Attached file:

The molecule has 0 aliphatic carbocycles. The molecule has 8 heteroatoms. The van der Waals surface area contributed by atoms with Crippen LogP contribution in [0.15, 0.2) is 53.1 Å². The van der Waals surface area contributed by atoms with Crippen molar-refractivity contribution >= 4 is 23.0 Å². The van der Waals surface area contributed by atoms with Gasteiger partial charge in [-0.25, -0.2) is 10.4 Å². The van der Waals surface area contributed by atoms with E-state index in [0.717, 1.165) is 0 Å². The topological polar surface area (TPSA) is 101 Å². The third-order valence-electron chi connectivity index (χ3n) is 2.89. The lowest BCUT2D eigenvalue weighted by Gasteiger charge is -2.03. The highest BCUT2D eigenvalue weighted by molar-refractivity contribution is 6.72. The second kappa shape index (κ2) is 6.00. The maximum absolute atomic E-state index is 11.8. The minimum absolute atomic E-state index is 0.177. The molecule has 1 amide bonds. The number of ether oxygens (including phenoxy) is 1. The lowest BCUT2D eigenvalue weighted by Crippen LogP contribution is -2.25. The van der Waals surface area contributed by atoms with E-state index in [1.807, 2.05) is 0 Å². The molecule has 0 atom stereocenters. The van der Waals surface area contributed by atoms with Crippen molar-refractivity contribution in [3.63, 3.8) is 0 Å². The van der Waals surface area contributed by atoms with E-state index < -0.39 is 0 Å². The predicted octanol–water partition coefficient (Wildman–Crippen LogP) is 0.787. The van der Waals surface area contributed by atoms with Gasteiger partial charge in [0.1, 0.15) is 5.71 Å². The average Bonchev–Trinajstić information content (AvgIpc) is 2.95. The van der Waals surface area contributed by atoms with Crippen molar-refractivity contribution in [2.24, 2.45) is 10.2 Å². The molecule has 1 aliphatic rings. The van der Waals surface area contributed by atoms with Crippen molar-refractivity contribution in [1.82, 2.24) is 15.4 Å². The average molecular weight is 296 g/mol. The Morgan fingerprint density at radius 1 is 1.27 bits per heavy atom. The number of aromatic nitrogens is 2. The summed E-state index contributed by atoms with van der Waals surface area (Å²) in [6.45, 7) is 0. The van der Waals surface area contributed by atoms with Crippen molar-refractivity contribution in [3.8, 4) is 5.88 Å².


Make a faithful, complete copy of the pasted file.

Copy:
The molecule has 0 aliphatic carbocycles. The molecule has 8 heteroatoms. The van der Waals surface area contributed by atoms with Crippen LogP contribution in [0.15, 0.2) is 53.1 Å². The van der Waals surface area contributed by atoms with Crippen molar-refractivity contribution >= 4 is 23.0 Å². The van der Waals surface area contributed by atoms with Gasteiger partial charge in [-0.25, -0.2) is 10.4 Å². The van der Waals surface area contributed by atoms with E-state index in [0.717, 1.165) is 0 Å². The topological polar surface area (TPSA) is 101 Å². The third-order valence-electron chi connectivity index (χ3n) is 2.89. The lowest BCUT2D eigenvalue weighted by Gasteiger charge is -2.03. The highest BCUT2D eigenvalue weighted by molar-refractivity contribution is 6.72. The second kappa shape index (κ2) is 6.00. The maximum absolute atomic E-state index is 11.8. The minimum absolute atomic E-state index is 0.177. The molecule has 1 amide bonds. The number of ether oxygens (including phenoxy) is 1. The lowest BCUT2D eigenvalue weighted by Crippen LogP contribution is -2.25. The van der Waals surface area contributed by atoms with E-state index in [1.807, 2.05) is 0 Å². The molecule has 0 atom stereocenters. The van der Waals surface area contributed by atoms with Crippen molar-refractivity contribution in [3.63, 3.8) is 0 Å². The van der Waals surface area contributed by atoms with E-state index < -0.39 is 0 Å². The predicted octanol–water partition coefficient (Wildman–Crippen LogP) is 0.787. The van der Waals surface area contributed by atoms with Gasteiger partial charge in [0.1, 0.15) is 5.71 Å². The average Bonchev–Trinajstić information content (AvgIpc) is 2.95. The van der Waals surface area contributed by atoms with Crippen molar-refractivity contribution in [2.24, 2.45) is 10.2 Å². The molecule has 1 aliphatic rings. The van der Waals surface area contributed by atoms with Crippen molar-refractivity contribution in [1.82, 2.24) is 15.4 Å². The average molecular weight is 296 g/mol. The Morgan fingerprint density at radius 1 is 1.27 bits per heavy atom. The number of aromatic nitrogens is 2. The summed E-state index contributed by atoms with van der Waals surface area (Å²) in [6.45, 7) is 0. The van der Waals surface area contributed by atoms with Crippen molar-refractivity contribution in [3.8, 4) is 5.88 Å².